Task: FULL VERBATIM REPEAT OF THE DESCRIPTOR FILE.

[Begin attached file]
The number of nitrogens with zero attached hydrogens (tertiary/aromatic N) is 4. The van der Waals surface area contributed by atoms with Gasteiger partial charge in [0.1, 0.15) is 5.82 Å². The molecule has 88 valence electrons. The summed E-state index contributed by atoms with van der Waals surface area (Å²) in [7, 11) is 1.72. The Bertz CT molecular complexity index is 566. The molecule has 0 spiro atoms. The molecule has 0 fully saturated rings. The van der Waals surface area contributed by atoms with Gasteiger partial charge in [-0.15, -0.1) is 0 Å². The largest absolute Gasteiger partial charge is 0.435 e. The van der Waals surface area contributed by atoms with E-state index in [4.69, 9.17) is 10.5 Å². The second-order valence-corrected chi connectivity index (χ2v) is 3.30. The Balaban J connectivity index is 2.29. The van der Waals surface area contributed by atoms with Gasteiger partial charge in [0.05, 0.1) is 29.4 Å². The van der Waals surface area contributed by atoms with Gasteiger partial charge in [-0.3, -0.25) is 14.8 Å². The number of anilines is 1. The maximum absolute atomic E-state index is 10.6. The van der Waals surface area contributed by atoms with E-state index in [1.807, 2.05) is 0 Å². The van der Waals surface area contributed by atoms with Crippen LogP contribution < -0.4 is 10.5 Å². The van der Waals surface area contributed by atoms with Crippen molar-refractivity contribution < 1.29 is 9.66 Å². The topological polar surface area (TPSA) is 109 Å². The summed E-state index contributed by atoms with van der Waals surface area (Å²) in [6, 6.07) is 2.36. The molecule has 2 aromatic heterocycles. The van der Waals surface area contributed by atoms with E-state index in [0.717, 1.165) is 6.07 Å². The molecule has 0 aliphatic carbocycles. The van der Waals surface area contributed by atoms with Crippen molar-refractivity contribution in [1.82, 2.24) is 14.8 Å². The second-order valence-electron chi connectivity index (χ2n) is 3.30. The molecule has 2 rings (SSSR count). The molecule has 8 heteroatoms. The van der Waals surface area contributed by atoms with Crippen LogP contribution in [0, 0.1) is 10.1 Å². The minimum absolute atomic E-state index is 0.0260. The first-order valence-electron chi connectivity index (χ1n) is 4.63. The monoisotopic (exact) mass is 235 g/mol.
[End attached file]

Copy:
The number of nitrogens with zero attached hydrogens (tertiary/aromatic N) is 4. The van der Waals surface area contributed by atoms with Gasteiger partial charge in [0.1, 0.15) is 5.82 Å². The molecule has 88 valence electrons. The summed E-state index contributed by atoms with van der Waals surface area (Å²) in [7, 11) is 1.72. The Bertz CT molecular complexity index is 566. The molecule has 0 spiro atoms. The molecule has 0 fully saturated rings. The van der Waals surface area contributed by atoms with Gasteiger partial charge in [-0.15, -0.1) is 0 Å². The largest absolute Gasteiger partial charge is 0.435 e. The van der Waals surface area contributed by atoms with E-state index in [4.69, 9.17) is 10.5 Å². The second-order valence-corrected chi connectivity index (χ2v) is 3.30. The Balaban J connectivity index is 2.29. The van der Waals surface area contributed by atoms with Gasteiger partial charge in [0.05, 0.1) is 29.4 Å². The van der Waals surface area contributed by atoms with Gasteiger partial charge in [-0.3, -0.25) is 14.8 Å². The number of anilines is 1. The maximum absolute atomic E-state index is 10.6. The van der Waals surface area contributed by atoms with E-state index in [1.807, 2.05) is 0 Å². The van der Waals surface area contributed by atoms with Crippen LogP contribution < -0.4 is 10.5 Å². The van der Waals surface area contributed by atoms with Crippen molar-refractivity contribution < 1.29 is 9.66 Å². The topological polar surface area (TPSA) is 109 Å². The summed E-state index contributed by atoms with van der Waals surface area (Å²) in [6, 6.07) is 2.36. The molecule has 2 aromatic heterocycles. The van der Waals surface area contributed by atoms with E-state index in [0.717, 1.165) is 6.07 Å². The molecule has 0 aliphatic carbocycles. The van der Waals surface area contributed by atoms with Crippen molar-refractivity contribution in [1.82, 2.24) is 14.8 Å². The second-order valence-electron chi connectivity index (χ2n) is 3.30. The molecule has 2 rings (SSSR count). The molecule has 8 heteroatoms. The van der Waals surface area contributed by atoms with Crippen LogP contribution in [0, 0.1) is 10.1 Å². The minimum absolute atomic E-state index is 0.0260. The first-order valence-electron chi connectivity index (χ1n) is 4.63. The monoisotopic (exact) mass is 235 g/mol.